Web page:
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She admits that she knew it was a 'family trait' when her half-sister Carrie Fisher (pictured together in 2007) turned up to her home high The mother-of-five said her famous 1950s crooner father Eddie Fisher, who was first married to Debbie Reynolds, would ask her and her younger sister to 'show me your t*ts' and was hooked on speed and cocaine.
Pictured: Joely and Eddie Fisher in 1987 in New York City Joely writes: 'I had issues with addiction my whole life, but I also, for some reason, never succumbed to it...meaning, I am still alive. It was the Fisher DNA that passed on not only that 'f**king' velvet voice, but 'also the genetic predisposition for addiction, infidelity and financial idiosyncrasy'.
She writes: 'You don’t get addicted to something just because you’re exposed to it.
My father was predisposed to be an addict; so was my mother; so were we all' Eddie Fisher was a womanizer and divorced Connie in 1969.
So he'd ask his two young daughters – when he saw them: 'Show me your t*ts'.
The crooner was a man consumed with his drug and sexual addictions, even fondling his caregivers in his later years.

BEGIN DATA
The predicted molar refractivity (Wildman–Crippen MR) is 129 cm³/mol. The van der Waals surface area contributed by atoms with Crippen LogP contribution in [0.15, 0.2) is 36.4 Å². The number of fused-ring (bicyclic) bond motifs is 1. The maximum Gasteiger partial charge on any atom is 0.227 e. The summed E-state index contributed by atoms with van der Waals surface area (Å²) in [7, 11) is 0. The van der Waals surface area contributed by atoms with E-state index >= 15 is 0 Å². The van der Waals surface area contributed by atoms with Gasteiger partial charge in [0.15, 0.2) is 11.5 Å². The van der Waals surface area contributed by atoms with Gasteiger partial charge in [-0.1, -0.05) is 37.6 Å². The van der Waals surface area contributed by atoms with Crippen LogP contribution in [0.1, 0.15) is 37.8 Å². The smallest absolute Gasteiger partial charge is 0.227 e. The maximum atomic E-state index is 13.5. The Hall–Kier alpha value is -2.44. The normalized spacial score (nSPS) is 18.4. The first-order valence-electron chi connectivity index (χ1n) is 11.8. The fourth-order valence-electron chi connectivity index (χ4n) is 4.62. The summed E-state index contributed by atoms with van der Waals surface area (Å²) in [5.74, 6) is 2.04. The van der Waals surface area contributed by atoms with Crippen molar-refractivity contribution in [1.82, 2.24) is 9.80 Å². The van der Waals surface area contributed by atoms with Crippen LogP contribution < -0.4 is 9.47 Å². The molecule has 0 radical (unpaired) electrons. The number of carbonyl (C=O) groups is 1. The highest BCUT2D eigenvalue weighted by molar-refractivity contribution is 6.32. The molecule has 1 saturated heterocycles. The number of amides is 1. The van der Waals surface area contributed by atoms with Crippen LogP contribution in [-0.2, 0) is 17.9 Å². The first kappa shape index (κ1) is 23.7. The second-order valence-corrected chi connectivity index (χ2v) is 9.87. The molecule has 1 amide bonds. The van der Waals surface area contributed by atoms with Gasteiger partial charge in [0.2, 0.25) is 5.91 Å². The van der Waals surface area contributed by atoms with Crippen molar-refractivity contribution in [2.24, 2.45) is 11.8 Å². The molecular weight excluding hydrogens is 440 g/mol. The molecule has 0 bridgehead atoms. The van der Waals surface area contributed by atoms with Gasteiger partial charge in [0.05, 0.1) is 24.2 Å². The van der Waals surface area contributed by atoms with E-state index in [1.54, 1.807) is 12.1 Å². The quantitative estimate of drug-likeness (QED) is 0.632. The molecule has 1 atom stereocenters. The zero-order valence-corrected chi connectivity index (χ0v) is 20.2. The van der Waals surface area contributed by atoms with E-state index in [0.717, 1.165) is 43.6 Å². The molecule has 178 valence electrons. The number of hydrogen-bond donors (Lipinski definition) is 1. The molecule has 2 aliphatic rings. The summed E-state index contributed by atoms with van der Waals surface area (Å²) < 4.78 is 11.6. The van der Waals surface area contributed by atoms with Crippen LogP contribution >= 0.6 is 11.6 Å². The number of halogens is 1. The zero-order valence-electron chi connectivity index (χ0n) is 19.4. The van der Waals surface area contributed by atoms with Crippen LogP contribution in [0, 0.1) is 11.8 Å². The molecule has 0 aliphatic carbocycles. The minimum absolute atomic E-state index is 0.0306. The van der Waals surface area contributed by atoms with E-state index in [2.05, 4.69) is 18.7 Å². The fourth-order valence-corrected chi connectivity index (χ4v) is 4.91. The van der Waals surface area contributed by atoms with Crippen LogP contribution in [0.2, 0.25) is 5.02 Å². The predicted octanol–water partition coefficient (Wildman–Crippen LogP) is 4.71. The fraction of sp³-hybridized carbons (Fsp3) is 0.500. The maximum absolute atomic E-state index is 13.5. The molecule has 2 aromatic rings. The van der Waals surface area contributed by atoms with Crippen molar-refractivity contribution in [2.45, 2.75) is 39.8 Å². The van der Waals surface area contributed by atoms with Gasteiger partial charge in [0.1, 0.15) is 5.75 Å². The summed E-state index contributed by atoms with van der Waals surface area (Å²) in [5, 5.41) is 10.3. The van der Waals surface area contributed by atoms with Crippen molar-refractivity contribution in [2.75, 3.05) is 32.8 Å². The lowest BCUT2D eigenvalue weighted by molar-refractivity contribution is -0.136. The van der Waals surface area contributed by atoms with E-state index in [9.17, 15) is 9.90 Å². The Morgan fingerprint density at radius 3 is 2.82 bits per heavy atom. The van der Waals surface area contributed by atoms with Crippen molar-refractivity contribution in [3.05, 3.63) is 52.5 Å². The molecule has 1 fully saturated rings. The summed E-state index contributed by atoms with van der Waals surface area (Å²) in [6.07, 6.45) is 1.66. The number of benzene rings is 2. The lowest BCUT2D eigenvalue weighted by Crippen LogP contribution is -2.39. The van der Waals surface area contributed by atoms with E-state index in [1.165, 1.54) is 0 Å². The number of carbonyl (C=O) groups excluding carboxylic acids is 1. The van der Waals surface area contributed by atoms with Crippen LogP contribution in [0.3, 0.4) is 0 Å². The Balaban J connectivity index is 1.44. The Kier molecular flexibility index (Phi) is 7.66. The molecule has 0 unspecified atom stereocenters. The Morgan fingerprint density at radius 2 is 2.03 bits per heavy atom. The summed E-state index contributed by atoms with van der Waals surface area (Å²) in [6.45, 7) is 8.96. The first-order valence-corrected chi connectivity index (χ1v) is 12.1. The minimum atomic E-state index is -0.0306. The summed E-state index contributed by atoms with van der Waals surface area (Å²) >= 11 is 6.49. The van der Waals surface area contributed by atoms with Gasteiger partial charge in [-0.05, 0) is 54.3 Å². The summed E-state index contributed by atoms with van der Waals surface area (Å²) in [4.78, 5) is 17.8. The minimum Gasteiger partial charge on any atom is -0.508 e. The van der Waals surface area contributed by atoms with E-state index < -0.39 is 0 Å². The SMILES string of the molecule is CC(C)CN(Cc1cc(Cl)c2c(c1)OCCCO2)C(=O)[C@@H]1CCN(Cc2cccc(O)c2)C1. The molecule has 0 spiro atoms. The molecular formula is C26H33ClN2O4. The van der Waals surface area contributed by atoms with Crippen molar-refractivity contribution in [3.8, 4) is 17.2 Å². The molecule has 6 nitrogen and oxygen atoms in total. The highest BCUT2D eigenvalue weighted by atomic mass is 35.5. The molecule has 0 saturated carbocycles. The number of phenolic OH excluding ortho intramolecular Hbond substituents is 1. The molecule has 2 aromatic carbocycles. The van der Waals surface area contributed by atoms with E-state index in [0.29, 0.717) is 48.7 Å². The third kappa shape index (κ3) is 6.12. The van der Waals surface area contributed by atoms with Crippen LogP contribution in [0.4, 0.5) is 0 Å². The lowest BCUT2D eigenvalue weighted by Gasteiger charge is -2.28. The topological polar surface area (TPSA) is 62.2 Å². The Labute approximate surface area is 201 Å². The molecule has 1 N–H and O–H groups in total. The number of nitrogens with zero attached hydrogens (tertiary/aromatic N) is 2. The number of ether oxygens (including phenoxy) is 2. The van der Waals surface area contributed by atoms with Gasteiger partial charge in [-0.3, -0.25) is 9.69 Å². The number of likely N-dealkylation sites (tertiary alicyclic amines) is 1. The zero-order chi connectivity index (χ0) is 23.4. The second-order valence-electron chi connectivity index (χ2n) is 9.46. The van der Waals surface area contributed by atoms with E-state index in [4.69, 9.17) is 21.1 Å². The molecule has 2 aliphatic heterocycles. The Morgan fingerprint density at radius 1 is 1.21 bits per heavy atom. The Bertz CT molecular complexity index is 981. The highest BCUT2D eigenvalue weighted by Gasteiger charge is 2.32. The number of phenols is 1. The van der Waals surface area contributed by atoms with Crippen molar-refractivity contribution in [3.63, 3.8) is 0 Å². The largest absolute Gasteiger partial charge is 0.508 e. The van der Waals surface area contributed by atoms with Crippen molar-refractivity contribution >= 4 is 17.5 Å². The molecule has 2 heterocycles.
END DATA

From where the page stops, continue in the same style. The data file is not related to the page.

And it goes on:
The comedy in these shorts tends to vary wildly between Black Comedy, pop-culture parody and satire, out-and-out surrealism, or some combination of the three.
'I was definitely a kid who knew what it was and why it was there', she writes.
Sketch topics include parodies of old sitcoms like The Honeymooners and The Facts of Life under the Nick at Nite-parodying heading "Logo at Nite", a lesbian speed dating session and an extended send-up of Broadway legend Elaine Stritch working as a Wal-Mart greeter, among other decidedly un-glamorous jobs. In 2009, Logo announced plans for a search for new cast members.
However, the result entitled, "The Big Gay Casting Competition", was limited to an online talent search, in which videos by contestants were uploaded to and voted on by site visitors.
Pictured: Connie, Tricia Leigh, Eddie and Joely Fisher in 1989Connie eventually followed her father out to Los Angeles and they settled in Eagle Rock, an eclectic, old area northeast of downtown LA.
Connie immediately enrolled in classes at Hollywood Professional School and launched into a singing career, as well as pursuing roles as an extra in television and films.